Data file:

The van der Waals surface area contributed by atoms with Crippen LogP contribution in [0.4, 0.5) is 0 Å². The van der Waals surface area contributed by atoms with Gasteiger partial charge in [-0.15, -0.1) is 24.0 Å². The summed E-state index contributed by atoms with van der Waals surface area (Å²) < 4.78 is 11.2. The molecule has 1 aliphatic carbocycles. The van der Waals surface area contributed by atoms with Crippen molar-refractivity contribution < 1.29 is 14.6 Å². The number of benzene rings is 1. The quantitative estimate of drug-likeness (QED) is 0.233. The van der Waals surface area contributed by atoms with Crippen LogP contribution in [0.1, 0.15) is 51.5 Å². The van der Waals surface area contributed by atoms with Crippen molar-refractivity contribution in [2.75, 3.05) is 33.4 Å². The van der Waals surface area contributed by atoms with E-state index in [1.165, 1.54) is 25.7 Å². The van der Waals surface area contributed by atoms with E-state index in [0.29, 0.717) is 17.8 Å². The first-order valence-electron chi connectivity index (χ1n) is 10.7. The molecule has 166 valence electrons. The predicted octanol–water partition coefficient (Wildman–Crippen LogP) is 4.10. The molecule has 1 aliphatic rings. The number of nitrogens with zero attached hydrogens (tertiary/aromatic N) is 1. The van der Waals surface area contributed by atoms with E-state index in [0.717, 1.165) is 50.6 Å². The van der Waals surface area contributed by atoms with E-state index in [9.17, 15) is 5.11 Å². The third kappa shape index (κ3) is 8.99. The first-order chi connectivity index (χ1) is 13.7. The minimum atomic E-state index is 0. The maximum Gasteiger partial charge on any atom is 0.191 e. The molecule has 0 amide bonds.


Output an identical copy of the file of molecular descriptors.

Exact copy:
The van der Waals surface area contributed by atoms with Crippen LogP contribution in [0.4, 0.5) is 0 Å². The van der Waals surface area contributed by atoms with Gasteiger partial charge in [-0.15, -0.1) is 24.0 Å². The summed E-state index contributed by atoms with van der Waals surface area (Å²) < 4.78 is 11.2. The molecule has 1 aliphatic carbocycles. The van der Waals surface area contributed by atoms with Crippen molar-refractivity contribution < 1.29 is 14.6 Å². The number of benzene rings is 1. The quantitative estimate of drug-likeness (QED) is 0.233. The van der Waals surface area contributed by atoms with Crippen LogP contribution in [0.1, 0.15) is 51.5 Å². The van der Waals surface area contributed by atoms with Crippen molar-refractivity contribution in [2.75, 3.05) is 33.4 Å². The van der Waals surface area contributed by atoms with E-state index in [1.165, 1.54) is 25.7 Å². The van der Waals surface area contributed by atoms with E-state index in [0.29, 0.717) is 17.8 Å². The first-order valence-electron chi connectivity index (χ1n) is 10.7. The molecule has 166 valence electrons. The predicted octanol–water partition coefficient (Wildman–Crippen LogP) is 4.10. The molecule has 1 aliphatic rings. The number of nitrogens with zero attached hydrogens (tertiary/aromatic N) is 1. The van der Waals surface area contributed by atoms with E-state index in [0.717, 1.165) is 50.6 Å². The van der Waals surface area contributed by atoms with E-state index in [9.17, 15) is 5.11 Å². The third kappa shape index (κ3) is 8.99. The first-order chi connectivity index (χ1) is 13.7. The minimum atomic E-state index is 0. The maximum Gasteiger partial charge on any atom is 0.191 e. The molecule has 0 amide bonds.